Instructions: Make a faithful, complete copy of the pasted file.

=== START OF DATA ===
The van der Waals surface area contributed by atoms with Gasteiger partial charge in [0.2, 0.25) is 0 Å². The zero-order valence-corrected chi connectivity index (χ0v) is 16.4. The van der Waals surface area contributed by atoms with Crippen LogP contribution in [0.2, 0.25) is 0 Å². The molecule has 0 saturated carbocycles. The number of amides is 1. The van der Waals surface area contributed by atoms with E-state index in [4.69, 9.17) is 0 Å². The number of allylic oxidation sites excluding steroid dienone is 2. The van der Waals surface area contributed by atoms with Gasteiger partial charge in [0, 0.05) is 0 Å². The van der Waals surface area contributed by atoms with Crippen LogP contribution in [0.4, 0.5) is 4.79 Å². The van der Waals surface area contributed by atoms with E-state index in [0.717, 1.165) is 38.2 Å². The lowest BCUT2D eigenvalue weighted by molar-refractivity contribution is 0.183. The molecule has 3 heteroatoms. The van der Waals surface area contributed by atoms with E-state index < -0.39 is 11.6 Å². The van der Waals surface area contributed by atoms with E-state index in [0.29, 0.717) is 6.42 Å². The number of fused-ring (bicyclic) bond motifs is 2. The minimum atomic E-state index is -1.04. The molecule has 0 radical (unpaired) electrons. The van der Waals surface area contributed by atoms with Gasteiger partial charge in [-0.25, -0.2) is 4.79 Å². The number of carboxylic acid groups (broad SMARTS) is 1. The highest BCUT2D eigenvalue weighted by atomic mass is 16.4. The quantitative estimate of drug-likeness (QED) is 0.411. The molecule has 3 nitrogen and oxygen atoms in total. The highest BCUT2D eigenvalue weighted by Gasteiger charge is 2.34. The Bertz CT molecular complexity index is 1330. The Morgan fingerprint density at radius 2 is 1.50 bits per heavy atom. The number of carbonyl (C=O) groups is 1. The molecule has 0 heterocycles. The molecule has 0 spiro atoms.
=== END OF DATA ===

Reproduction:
The van der Waals surface area contributed by atoms with Gasteiger partial charge in [0.2, 0.25) is 0 Å². The zero-order valence-corrected chi connectivity index (χ0v) is 16.4. The van der Waals surface area contributed by atoms with Crippen LogP contribution in [0.2, 0.25) is 0 Å². The molecule has 0 saturated carbocycles. The number of amides is 1. The van der Waals surface area contributed by atoms with E-state index in [4.69, 9.17) is 0 Å². The number of allylic oxidation sites excluding steroid dienone is 2. The van der Waals surface area contributed by atoms with Gasteiger partial charge in [0, 0.05) is 0 Å². The van der Waals surface area contributed by atoms with Crippen LogP contribution in [0.4, 0.5) is 4.79 Å². The van der Waals surface area contributed by atoms with E-state index in [0.717, 1.165) is 38.2 Å². The lowest BCUT2D eigenvalue weighted by molar-refractivity contribution is 0.183. The molecule has 3 heteroatoms. The van der Waals surface area contributed by atoms with E-state index < -0.39 is 11.6 Å². The van der Waals surface area contributed by atoms with E-state index in [0.29, 0.717) is 6.42 Å². The number of fused-ring (bicyclic) bond motifs is 2. The minimum atomic E-state index is -1.04. The molecule has 0 radical (unpaired) electrons. The van der Waals surface area contributed by atoms with Gasteiger partial charge in [-0.25, -0.2) is 4.79 Å². The number of carboxylic acid groups (broad SMARTS) is 1. The highest BCUT2D eigenvalue weighted by atomic mass is 16.4. The quantitative estimate of drug-likeness (QED) is 0.411. The molecule has 3 nitrogen and oxygen atoms in total. The highest BCUT2D eigenvalue weighted by Gasteiger charge is 2.34. The Bertz CT molecular complexity index is 1330. The Morgan fingerprint density at radius 2 is 1.50 bits per heavy atom. The number of carbonyl (C=O) groups is 1. The molecule has 0 heterocycles. The molecule has 0 spiro atoms.